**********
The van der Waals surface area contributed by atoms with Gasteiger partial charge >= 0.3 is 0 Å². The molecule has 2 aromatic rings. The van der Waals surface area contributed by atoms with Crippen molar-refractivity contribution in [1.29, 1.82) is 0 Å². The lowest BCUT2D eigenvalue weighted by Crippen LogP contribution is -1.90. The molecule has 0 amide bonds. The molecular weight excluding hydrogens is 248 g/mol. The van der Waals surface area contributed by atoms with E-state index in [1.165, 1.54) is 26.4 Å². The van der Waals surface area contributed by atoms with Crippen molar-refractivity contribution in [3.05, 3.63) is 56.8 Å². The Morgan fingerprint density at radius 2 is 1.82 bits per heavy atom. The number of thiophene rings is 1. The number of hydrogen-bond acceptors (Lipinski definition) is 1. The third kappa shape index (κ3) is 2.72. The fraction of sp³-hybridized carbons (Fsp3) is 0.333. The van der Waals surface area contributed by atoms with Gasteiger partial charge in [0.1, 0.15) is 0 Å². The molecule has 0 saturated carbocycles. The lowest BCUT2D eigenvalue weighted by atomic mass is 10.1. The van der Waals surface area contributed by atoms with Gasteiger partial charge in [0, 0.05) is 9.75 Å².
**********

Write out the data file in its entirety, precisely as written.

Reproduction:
The van der Waals surface area contributed by atoms with Gasteiger partial charge >= 0.3 is 0 Å². The molecule has 2 aromatic rings. The van der Waals surface area contributed by atoms with Crippen molar-refractivity contribution in [1.29, 1.82) is 0 Å². The lowest BCUT2D eigenvalue weighted by Crippen LogP contribution is -1.90. The molecule has 0 amide bonds. The molecular weight excluding hydrogens is 248 g/mol. The van der Waals surface area contributed by atoms with E-state index in [1.165, 1.54) is 26.4 Å². The van der Waals surface area contributed by atoms with Crippen molar-refractivity contribution in [3.05, 3.63) is 56.8 Å². The Morgan fingerprint density at radius 2 is 1.82 bits per heavy atom. The number of thiophene rings is 1. The number of hydrogen-bond acceptors (Lipinski definition) is 1. The third kappa shape index (κ3) is 2.72. The fraction of sp³-hybridized carbons (Fsp3) is 0.333. The van der Waals surface area contributed by atoms with Gasteiger partial charge in [0.1, 0.15) is 0 Å². The molecule has 0 saturated carbocycles. The lowest BCUT2D eigenvalue weighted by atomic mass is 10.1. The van der Waals surface area contributed by atoms with Gasteiger partial charge in [0, 0.05) is 9.75 Å².